Sanibel Rice Rat Monitoring Begins
Twice per year, SCCF staff assess the population status of the endemic Sanibel rice rat (Oryzomys palustris sanibeli), a state-threatened rat species found only on Sanibel Island.
Historically, Sanibel rice rats were known to occur in vast cord grass (Spartina bakeri) swales that were once widespread throughout the island.
“These habitats, like others on Sanibel, are being lost to the encroachment of hardwoods caused by human-induced changes to the island’s hydrology and natural fire regime,” said SCCF Wildlife Biologist Mike Mills. “Lack of fire has caused a reduction in open grassy swales that several species, like the Sanibel rice rat, Florida chicken turtle (D. r. chrysea), and various wading birds depend on.”
SCCF staff monitor several remaining swales using motion-activated cameras and specially designed traps called Hunt traps. These baited traps take a photo of the rat next to a measuring tape and allow rats to move in and out freely, without any stress caused by capture.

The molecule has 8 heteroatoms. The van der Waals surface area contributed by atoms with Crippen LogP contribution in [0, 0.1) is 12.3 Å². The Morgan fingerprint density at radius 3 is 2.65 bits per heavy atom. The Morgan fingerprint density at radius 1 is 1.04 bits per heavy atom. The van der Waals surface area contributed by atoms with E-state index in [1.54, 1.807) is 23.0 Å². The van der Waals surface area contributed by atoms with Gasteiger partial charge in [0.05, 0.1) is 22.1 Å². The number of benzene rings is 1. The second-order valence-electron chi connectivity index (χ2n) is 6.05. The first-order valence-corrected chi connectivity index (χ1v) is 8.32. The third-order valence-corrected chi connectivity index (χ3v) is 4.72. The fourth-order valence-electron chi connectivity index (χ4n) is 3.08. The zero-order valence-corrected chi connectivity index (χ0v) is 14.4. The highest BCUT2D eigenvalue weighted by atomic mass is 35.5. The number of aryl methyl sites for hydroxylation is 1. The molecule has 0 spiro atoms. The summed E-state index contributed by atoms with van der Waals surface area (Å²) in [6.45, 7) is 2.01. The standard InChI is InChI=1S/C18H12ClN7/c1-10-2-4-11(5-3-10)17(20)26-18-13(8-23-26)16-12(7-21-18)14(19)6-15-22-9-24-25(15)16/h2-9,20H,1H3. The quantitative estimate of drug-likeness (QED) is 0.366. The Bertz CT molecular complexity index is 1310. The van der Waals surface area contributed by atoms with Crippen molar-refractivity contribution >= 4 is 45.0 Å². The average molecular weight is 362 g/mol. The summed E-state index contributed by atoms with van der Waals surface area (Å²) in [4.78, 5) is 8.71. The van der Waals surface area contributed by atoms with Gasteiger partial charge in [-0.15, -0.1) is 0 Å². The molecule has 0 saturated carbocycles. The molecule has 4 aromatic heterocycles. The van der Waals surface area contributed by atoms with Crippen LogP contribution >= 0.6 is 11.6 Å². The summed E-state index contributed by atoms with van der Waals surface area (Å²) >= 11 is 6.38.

Trapping occurs biannually in March and November to determine the presence and abundance of Sanibel rice rats and hispid cotton rats (Sigmodon hispidus).
“Long-term monitoring of this rare and state-protected rice rat species, as well as other species such as frogs and aquatic macro-invertebrates, helps us to gauge the health of the swale and the effects of any hydrological changes in the Sanibel River,” Mills said. “The upcoming monitoring season will be important as we assess the effects of Hurricane Ian, which caused saltwater inundation of the island’s freshwater wetlands. The drastic increase in salinity in these areas will undoubtedly affect many species.”